Car Breakdowns: How To Stay Safe

If your car breaks down, follow these rules to stay safe and get help as quickly as possible

Happily, cars that have broken down are an increasingly rare sight on our roads these days thanks to improving technology and reliability. As electric cars become more popular, common issues like overheating engines and blown gearboxes should be even less likely.

Rewind a decade or two and any journey long enough to involve a stint on the motorway usually involved multiple sightings of cars stricken on the hard shoulder. Having a set of jump leads in the boot was essential and the car conking out meant depressing walks of varying lengths to reach a telephone. Nowadays, pulling off the road is more likely to be due to a call on your mobile or wanting a coffee than it is to do with looking under your car’s bonnet.

Breaking down has become such an irregular occurrence that many drivers may have forgotten what to do, other than calling a breakdown recovery service. If you think you may fall into that category, or just want some reminders, read on for our top tips:


If you break down on any road other than a motorway

  • Get your car off the road or as far over to the left-hand side of the road as possible
  • Turn your hazard warning lights on and make sure your headlights are on if it’s dark or visibility is poor
  • Put on a hi-vis jacket and lightly coloured clothing if you have them. Ideally, you should carry one hi-vis vest for each passenger and ask all occupants to wear them. If the car is in the road or verge, ensure everyone leaves the stricken car and stands in a safe place well away from traffic – particularly if the speed limit is above 30mph
  • Carefully place a warning triangle 45 metres (about 150 feet) behind your car, on the same side of the road. Don’t forget to retrieve it when you’re rescued!

If you break down on the motorway

The motorway is the safest type of road to drive on but it can be an intimidating environment in which to break down because of the speed at which traffic is traveling, so it’s worth knowing what to do if you have any problems.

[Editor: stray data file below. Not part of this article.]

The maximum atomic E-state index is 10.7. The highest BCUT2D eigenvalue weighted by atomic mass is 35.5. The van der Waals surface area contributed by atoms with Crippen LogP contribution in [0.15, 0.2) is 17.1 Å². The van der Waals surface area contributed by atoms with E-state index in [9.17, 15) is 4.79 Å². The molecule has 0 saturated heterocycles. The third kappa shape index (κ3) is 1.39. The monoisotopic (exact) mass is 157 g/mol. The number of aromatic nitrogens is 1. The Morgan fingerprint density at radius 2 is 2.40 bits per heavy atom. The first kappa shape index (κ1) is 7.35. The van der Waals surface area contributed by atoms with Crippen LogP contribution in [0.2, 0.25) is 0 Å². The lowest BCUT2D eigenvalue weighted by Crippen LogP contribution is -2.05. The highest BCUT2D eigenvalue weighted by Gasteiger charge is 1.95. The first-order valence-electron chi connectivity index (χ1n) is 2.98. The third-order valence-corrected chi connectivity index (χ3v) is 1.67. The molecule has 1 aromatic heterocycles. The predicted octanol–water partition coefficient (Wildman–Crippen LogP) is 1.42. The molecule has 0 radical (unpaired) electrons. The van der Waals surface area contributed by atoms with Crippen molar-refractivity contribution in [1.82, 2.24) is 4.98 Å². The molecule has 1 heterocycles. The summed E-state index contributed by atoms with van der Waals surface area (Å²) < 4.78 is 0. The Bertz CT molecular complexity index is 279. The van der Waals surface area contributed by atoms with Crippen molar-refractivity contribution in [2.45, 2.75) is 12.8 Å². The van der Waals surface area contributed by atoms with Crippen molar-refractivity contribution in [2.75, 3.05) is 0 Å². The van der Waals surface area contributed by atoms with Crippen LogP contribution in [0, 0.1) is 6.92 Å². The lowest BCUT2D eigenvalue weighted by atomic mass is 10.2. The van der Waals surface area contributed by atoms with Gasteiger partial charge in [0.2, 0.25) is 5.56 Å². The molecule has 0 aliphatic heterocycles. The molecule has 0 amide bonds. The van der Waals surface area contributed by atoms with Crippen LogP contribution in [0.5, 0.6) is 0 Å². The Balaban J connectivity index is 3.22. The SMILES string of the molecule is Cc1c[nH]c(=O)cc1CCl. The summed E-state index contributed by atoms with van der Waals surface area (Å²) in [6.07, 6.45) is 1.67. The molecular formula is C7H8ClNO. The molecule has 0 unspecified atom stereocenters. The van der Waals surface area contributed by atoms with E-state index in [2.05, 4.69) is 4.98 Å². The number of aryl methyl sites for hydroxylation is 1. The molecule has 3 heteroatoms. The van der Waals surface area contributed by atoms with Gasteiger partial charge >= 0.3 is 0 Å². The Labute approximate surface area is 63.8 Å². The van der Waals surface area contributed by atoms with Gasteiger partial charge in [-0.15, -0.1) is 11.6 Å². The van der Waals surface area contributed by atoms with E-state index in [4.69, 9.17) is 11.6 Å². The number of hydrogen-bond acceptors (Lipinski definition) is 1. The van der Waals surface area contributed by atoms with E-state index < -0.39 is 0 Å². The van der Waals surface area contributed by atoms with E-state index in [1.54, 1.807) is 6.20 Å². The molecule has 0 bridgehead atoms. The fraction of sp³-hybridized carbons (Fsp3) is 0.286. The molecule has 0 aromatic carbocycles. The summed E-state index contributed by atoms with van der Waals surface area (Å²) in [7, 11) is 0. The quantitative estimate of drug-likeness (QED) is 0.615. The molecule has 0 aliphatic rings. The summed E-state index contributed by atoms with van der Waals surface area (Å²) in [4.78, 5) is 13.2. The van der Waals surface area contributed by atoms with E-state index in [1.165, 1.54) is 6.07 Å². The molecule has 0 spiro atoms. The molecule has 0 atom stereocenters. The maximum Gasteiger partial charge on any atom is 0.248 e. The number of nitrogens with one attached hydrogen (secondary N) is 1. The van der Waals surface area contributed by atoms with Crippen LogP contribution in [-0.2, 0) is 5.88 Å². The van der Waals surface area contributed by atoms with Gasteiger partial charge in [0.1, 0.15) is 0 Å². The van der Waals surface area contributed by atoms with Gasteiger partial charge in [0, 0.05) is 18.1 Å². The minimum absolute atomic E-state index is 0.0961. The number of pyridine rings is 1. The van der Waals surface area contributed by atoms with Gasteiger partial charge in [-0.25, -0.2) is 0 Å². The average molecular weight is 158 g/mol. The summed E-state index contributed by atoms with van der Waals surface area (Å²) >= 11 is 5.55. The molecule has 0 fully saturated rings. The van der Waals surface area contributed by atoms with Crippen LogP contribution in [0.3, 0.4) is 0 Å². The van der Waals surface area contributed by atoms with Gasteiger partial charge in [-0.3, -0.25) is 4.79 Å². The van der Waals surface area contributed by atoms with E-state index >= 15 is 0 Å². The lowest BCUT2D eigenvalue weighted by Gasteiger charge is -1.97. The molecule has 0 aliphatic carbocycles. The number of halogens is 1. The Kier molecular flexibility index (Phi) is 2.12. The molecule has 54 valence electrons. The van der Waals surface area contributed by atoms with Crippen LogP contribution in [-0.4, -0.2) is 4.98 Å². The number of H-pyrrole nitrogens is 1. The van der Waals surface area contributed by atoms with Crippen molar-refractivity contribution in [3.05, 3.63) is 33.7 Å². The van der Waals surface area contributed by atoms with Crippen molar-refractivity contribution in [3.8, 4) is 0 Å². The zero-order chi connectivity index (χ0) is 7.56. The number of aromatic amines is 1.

If you sense something isn’t quite right with your car and it’s safe continue, check the car’s temperature gauge is normal, and if so, drive steadily to the closest exit where you can leave the motorway and find a safe place to inspect the car. If it isn’t safe to continue, or you risk further damage to the vehicle, try and move safely over to the hard shoulder as soon as possible. Juddering or a loss of power might be something you hope proves to be temporary but breaking down in a fast-moving live lane on the motorway is obviously very dangerous.

If you can’t get to the hard shoulder and find yourself stricken in a live lane, immediately put on your hazard warning lights and apply the handbrake. Stay in your car with your seatbelt on unless you think you can safely get clear of the carriageway. Dial 999 and follow the instructions of the emergency services. Do not attempt to deploy a warning triangle.


Assuming you are able to get to the hard shoulder

  • Pull over as far to the left as possible with your wheels pointed towards the kerb
  • Turn on your hazard-warning lights and headlights and apply the handbrake
  • Put on a hi-vis vest or jacket and ask all passengers to do the same
  • Get yourself and all occupants out of the car through the passenger-side doors and ensure you’re all safely stood behind a metal barrier away from the motorway. Use an emergency roadside telephone rather than your mobile to call for help, as this enables recovery services to pinpoint where you are more precisely
  • Make sure you face traffic when speaking on the phone and be sure to inform the operator if you have young or vulnerable people travelling with you
  • Don’t attempt to deploy a warning triangle
  • If the recovery service manages to repair your car on the hard shoulder, don’t forget to wait for a large gap in traffic and build up speed quickly before rejoining the main carriageway

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